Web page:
As many times as you have made me laugh i figured I'd try to get you to laugh.

haolejohn
11-03-2009, 11:34 AM
I teach grammar (sometimes) and I find nothing wrong with that statement. Your correct but a small grammar mistake don't make the university look bad. The University used an ukulele in an ad. +rep points for Marshall.

I forgot to put a , before and which would have been the proper way to write that compound sentence but I really hate grammar.

haolejohn
11-03-2009, 11:35 AM
ROTF and out the door!!
:rofl:

You didn't catch the other obvious one did you?

mds725
11-03-2009, 11:44 AM
I teach grammar (sometimes) and I find nothing wrong with that statement. Your correct but a small grammar mistake don't make the university look bad. The University used an ukulele in an ad. +rep points for Marshall.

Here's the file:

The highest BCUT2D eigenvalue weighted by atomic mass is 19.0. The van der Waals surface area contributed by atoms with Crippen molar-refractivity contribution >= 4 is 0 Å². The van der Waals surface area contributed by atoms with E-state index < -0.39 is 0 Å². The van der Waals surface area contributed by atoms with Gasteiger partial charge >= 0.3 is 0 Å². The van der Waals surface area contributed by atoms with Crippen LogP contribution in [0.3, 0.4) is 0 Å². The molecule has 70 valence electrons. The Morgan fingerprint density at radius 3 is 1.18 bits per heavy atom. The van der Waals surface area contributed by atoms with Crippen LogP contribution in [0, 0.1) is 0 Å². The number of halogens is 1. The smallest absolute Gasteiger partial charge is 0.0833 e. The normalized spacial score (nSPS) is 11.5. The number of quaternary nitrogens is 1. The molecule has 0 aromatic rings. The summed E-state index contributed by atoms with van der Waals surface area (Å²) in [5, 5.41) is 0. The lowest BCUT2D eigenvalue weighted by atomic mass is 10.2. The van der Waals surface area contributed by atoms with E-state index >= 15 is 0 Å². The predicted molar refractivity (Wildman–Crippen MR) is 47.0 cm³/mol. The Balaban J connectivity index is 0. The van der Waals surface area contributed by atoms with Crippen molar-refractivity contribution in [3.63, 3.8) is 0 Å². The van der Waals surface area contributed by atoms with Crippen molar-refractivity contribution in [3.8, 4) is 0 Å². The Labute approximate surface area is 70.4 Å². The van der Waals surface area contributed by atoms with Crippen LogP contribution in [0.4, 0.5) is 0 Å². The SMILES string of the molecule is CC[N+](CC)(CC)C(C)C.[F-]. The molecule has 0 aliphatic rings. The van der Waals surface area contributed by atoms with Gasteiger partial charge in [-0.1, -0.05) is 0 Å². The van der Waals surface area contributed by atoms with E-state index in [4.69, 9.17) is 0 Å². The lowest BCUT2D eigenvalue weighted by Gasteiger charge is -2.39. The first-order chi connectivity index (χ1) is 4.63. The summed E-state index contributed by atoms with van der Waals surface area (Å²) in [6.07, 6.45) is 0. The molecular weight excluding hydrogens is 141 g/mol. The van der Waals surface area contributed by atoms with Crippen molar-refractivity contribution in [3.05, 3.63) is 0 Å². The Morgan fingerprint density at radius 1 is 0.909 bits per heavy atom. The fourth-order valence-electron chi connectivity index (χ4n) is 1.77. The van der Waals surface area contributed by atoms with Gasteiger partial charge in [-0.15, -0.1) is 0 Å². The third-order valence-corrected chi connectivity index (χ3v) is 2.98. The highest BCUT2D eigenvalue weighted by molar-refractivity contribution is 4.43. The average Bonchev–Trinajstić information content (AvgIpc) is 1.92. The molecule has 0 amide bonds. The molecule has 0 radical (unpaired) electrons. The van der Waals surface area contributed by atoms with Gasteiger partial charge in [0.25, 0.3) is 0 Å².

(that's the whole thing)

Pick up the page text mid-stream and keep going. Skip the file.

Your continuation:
Funny, haloejohn! I found the other one.

Your = belonging to you
You are = You're


Meanwhile, it wasn't my intention to hijack this thread. I agree with haloejohn that it's great that Marshall used an ukulele in its ads, and the ads are clever, so big props to Marshall. I did have a few nits: First, the ads use the ukulele as a shortcut for telling us that the guy playing it came from Hawai'i (6 hours away from Eastern Time), which sort of belies how poppular the ukulele has become everywhere else. In addition, I'm not keen on the ad in which cheerleaders pour water on the guy, as it conveys the impression that they think he's a nerd, that the ukulele misuc annoys them, and that they're trying to get him to stop playing. (If Marshall was going for one of those end-of-the-game Gatorade shower things, it should have used "teammates" of the guy (in this case, other uke players?) instead of cheerleaders, who don't do the Gatorade pouring at actual sporting events.)